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Social Reporting: When numbers matter in PR campaigns

When it comes to social reporting, there are endless numbers to tally, compare and analyze. From SEO-derived metrics – impressions (and non-impressions), click-throughs and page views; to social actions (mentions, shares, likes, follows, retweets, connections, etc.), compiling a wrap up report for a client’s case study is a science in itself.

We also have to take into account the moving populations of social networks, and how these demographics impact PR initiatives. Of recent, headlines and bloglines abound on who will be king of the social networks by the end of 2011. From Facebook loses 6M U.S. users in May to LinkedIn Surpasses Myspace to Google+ Poised To Become Number Two Network In 12 Months, it’s easy to see how these numbers could sway a campaign from its target.

The target of course is the audience, the stakeholder; the traffic. The ones who will engage with your social content and make it all worthwhile (read: ROI). While keeping up with overall trends is important, what’s more directional is identifying where your target socializes. And once you know that, the rest is easy.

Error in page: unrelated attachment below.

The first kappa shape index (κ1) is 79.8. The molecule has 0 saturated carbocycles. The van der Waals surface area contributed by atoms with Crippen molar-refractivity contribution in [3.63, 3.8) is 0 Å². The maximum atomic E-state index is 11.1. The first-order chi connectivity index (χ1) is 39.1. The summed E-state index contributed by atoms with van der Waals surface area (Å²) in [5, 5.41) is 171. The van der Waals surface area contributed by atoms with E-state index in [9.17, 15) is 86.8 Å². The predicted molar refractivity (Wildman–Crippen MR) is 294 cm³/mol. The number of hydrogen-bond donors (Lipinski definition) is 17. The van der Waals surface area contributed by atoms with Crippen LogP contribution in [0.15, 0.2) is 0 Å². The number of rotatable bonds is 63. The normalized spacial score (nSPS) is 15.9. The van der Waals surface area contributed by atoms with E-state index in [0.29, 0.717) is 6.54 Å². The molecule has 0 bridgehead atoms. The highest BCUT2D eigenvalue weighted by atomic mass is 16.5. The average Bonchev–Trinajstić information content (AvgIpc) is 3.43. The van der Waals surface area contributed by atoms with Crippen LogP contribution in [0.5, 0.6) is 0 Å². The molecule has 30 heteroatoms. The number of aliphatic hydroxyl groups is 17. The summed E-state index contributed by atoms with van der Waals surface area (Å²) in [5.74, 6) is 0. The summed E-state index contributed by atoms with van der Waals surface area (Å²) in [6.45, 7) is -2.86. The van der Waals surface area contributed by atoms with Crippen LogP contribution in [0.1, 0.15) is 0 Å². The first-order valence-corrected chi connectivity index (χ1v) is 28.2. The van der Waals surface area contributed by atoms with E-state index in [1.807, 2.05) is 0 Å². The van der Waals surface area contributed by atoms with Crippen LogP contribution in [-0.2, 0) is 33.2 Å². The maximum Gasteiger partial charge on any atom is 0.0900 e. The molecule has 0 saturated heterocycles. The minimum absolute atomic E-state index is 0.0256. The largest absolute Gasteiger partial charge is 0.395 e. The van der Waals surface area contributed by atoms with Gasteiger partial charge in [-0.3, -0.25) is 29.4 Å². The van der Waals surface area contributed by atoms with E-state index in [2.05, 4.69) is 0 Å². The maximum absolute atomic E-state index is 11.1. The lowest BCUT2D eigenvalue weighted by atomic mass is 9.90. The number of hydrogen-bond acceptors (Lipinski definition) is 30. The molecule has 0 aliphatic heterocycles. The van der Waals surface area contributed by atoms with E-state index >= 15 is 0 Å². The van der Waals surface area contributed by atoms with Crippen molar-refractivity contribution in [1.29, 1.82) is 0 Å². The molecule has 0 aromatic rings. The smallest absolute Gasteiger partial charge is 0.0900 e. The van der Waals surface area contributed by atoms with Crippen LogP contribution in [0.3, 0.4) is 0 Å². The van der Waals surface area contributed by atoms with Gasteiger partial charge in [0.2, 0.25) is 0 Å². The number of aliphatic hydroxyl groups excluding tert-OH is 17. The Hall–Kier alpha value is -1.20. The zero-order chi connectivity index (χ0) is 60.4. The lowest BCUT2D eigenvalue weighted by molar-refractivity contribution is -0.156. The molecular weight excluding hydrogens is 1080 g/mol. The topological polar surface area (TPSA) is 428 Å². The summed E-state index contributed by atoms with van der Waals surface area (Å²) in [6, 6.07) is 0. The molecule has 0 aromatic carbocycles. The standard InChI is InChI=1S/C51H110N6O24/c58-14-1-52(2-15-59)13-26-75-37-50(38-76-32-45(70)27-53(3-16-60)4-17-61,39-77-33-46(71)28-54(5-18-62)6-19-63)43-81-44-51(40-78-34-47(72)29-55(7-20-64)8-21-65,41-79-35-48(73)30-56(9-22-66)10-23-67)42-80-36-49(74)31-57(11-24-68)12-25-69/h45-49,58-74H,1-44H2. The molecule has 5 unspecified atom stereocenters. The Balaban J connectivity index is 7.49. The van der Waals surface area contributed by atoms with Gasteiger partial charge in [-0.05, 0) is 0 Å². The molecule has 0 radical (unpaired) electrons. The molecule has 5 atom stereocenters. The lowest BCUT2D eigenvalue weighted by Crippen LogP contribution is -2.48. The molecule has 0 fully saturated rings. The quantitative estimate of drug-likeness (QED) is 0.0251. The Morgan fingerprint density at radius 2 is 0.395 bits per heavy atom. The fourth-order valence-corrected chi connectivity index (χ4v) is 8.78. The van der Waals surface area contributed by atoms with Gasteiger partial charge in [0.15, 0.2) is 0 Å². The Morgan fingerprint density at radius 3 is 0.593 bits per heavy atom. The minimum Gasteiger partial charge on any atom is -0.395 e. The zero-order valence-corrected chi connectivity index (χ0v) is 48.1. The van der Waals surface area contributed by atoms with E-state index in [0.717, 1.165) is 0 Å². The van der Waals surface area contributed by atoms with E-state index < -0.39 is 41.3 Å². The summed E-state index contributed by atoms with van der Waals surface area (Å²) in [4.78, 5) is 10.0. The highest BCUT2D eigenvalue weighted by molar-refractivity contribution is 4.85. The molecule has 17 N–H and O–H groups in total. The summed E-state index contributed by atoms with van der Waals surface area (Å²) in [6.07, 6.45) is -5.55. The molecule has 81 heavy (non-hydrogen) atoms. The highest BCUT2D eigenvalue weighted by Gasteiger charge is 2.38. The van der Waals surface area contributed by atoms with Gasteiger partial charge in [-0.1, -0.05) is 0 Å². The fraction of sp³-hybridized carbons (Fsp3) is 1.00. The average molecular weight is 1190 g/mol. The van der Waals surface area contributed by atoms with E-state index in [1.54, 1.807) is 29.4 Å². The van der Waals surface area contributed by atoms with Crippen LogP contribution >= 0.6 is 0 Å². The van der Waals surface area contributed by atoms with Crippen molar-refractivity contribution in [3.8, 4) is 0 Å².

So forget the boardroom battles playing out in Silicon Valley and focus on the end result. Case in point: Coast Capital Savings ran a four-week contest on Facebook, just a week after the sensational headlines of how this number one social channel was losing millions of users. The credit union developed a customized app, which they baked into the Facebook architecture (thank you Rethink!) and hoped to increase their solid yet plateau’d fan base to 2,000.

Thanks to a well planned outreach campaign (thanks to Peak, yes that’s us), good old fashioned media relations (kudos Coast!) and real time contestant relations (Rethink, again), we increased the fan based by 487%. That resulted in 43,297 page views of contest pages, which led to 2,052 social actions, for example, liking a finalist in the contest. In other words, any shared action traveled through Facebook, from friend to friend, and these updates were viewed a total of 541,569 times.

I could go on with more numbers. But I’ve made my point. Coast Capital Savings wanted to increase their audience. They did in just four weeks. Why? Because they chose the social channel that had solid attentive base to start with, at the time more than their charming Julie Twitter profile. Maybe she’s next.

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